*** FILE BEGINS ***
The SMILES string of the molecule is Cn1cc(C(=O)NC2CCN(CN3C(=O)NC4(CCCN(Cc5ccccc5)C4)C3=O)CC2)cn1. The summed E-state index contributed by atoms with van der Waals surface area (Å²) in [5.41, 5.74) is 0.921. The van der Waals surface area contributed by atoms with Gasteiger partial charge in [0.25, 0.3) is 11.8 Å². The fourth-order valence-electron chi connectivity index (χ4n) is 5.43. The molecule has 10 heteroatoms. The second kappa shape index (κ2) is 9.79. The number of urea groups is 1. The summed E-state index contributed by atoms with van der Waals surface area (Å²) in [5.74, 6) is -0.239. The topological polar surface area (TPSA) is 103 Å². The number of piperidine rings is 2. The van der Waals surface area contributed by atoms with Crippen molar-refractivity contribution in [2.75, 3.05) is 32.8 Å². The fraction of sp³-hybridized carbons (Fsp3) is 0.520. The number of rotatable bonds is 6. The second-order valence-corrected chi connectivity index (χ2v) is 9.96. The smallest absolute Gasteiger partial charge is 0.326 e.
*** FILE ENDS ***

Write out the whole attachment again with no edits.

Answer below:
The SMILES string of the molecule is Cn1cc(C(=O)NC2CCN(CN3C(=O)NC4(CCCN(Cc5ccccc5)C4)C3=O)CC2)cn1. The summed E-state index contributed by atoms with van der Waals surface area (Å²) in [5.41, 5.74) is 0.921. The van der Waals surface area contributed by atoms with Gasteiger partial charge in [0.25, 0.3) is 11.8 Å². The fourth-order valence-electron chi connectivity index (χ4n) is 5.43. The molecule has 10 heteroatoms. The second kappa shape index (κ2) is 9.79. The number of urea groups is 1. The summed E-state index contributed by atoms with van der Waals surface area (Å²) in [5.74, 6) is -0.239. The topological polar surface area (TPSA) is 103 Å². The number of piperidine rings is 2. The van der Waals surface area contributed by atoms with Crippen molar-refractivity contribution in [2.75, 3.05) is 32.8 Å². The fraction of sp³-hybridized carbons (Fsp3) is 0.520. The number of rotatable bonds is 6. The second-order valence-corrected chi connectivity index (χ2v) is 9.96. The smallest absolute Gasteiger partial charge is 0.326 e.